The second day was devoted to hands-on training at a nearby Research Demonstration Farm, conducted by the C.M.U. Faculty of Agriculture. Participants were trained to prepare the furrows for planting following the proper contour lines utilizing specially designed farming equipment.

The Workshop also featured the introduction of a unique portable “Nigino” tilling machine, provided by I.E. Machine Tools Co., a co-sponsor of this event. The machine, which is a key component of this initiative, was used to demonstrate to hilltribe farmers the feasibility of automated tilling as a viable alternative to traditional slash and burn clearing and cultivation methods.

According to Pa Suchat, the Director of the PVMCHD Program, it has proven to be ineffective to ask indigenous farmers to abandon their traditional method of burning (which is simple and easy) for alternative methods that are too labor-intensive and difficult. He feels that education, automation, and support and inspiration from his Graduate Monks are the keys in helping to change these traditional methods and attitudes.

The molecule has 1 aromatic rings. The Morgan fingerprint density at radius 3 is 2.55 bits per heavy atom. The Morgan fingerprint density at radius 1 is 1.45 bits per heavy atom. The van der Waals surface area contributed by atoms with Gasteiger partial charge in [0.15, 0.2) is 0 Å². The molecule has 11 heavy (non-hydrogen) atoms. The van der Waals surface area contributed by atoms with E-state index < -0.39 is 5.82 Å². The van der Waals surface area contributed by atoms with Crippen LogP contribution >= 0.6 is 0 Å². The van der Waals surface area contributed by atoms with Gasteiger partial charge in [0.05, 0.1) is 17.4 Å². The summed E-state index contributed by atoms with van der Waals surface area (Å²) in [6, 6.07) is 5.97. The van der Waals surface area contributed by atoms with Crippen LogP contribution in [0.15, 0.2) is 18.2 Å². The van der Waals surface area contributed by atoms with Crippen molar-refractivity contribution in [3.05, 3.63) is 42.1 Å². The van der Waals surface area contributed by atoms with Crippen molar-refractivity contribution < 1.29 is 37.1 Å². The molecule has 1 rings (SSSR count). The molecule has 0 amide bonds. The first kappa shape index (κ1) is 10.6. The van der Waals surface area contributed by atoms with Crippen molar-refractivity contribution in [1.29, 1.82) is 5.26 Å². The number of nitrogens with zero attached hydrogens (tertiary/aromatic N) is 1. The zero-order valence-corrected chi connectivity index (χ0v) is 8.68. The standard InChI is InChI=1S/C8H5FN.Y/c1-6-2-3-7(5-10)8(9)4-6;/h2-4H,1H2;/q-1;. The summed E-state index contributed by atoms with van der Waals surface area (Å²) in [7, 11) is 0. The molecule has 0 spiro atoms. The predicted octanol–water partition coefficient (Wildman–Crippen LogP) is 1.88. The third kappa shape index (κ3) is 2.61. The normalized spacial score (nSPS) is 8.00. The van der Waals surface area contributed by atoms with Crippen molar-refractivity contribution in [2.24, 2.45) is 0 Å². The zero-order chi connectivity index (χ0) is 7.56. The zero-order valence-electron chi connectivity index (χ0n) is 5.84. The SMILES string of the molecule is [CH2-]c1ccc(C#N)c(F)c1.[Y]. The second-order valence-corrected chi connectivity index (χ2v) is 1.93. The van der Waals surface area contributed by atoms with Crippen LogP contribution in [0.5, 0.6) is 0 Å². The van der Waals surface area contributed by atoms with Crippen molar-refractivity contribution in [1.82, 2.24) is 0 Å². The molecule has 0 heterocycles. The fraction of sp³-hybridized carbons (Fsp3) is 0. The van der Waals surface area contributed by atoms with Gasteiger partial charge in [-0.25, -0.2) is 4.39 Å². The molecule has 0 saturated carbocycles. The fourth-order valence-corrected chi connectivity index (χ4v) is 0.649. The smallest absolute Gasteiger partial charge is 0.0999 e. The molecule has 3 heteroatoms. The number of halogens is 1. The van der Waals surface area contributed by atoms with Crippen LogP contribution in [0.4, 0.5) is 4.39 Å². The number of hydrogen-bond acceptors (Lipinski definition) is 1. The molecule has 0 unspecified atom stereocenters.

This program is focused, structured, and committed to sustainability. The Graduate Monks, who are the primary change-agents, will have heartfelt motivation and eyes-on-the-ground 365 days per year.

If this initial pilot Program is successful, attempts will be made to secure additional funding to replicate this process for the remaining 100 villages in the five other Networks; to provide more training and more machines for more farmers.

For further inquiries and opportunities for collaboration: contact Dr. Jonathan Nash, Project Coordinator at [email protected]

Commander of 3rd Army meets with Mae Hong Son locals

Third Army Region Commander Lt. Gen. Wannathip Wongwai visited Mae Hong Son to meet with local government officials, politicians, kamnans, village heads, and community leaders and members to discuss prevention measures to deal with drug smugglers along the border with Myanmar. About 500 people attended the meeting held in December at the Srisangwal Hospital to listen to the Commander stress the intent of the Army in blocking drug trafficking into Thailand. (By Khajohn Boonpath)